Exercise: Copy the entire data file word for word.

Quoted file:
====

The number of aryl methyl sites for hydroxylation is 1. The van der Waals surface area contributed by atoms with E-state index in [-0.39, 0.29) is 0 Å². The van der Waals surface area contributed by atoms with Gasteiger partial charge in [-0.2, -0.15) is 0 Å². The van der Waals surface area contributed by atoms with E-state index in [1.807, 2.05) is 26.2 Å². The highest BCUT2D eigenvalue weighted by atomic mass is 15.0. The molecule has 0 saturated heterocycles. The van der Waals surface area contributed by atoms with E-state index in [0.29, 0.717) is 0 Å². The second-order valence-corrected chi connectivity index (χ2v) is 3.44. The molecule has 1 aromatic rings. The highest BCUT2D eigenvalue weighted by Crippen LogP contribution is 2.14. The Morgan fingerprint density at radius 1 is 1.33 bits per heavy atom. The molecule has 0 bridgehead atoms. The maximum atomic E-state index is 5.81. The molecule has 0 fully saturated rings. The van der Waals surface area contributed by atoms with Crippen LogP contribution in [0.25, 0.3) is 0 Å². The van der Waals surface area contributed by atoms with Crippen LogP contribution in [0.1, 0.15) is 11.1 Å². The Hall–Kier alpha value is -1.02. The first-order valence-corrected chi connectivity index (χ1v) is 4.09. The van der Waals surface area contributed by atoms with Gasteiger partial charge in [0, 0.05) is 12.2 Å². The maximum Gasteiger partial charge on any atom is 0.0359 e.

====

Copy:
The number of aryl methyl sites for hydroxylation is 1. The van der Waals surface area contributed by atoms with E-state index in [-0.39, 0.29) is 0 Å². The van der Waals surface area contributed by atoms with Gasteiger partial charge in [-0.2, -0.15) is 0 Å². The van der Waals surface area contributed by atoms with E-state index in [1.807, 2.05) is 26.2 Å². The highest BCUT2D eigenvalue weighted by atomic mass is 15.0. The molecule has 0 saturated heterocycles. The van der Waals surface area contributed by atoms with E-state index in [0.29, 0.717) is 0 Å². The second-order valence-corrected chi connectivity index (χ2v) is 3.44. The molecule has 1 aromatic rings. The highest BCUT2D eigenvalue weighted by Crippen LogP contribution is 2.14. The Morgan fingerprint density at radius 1 is 1.33 bits per heavy atom. The molecule has 0 bridgehead atoms. The maximum atomic E-state index is 5.81. The molecule has 0 fully saturated rings. The van der Waals surface area contributed by atoms with Crippen LogP contribution in [0.25, 0.3) is 0 Å². The van der Waals surface area contributed by atoms with Crippen LogP contribution in [0.1, 0.15) is 11.1 Å². The Hall–Kier alpha value is -1.02. The first-order valence-corrected chi connectivity index (χ1v) is 4.09. The van der Waals surface area contributed by atoms with Gasteiger partial charge in [0, 0.05) is 12.2 Å². The maximum Gasteiger partial charge on any atom is 0.0359 e.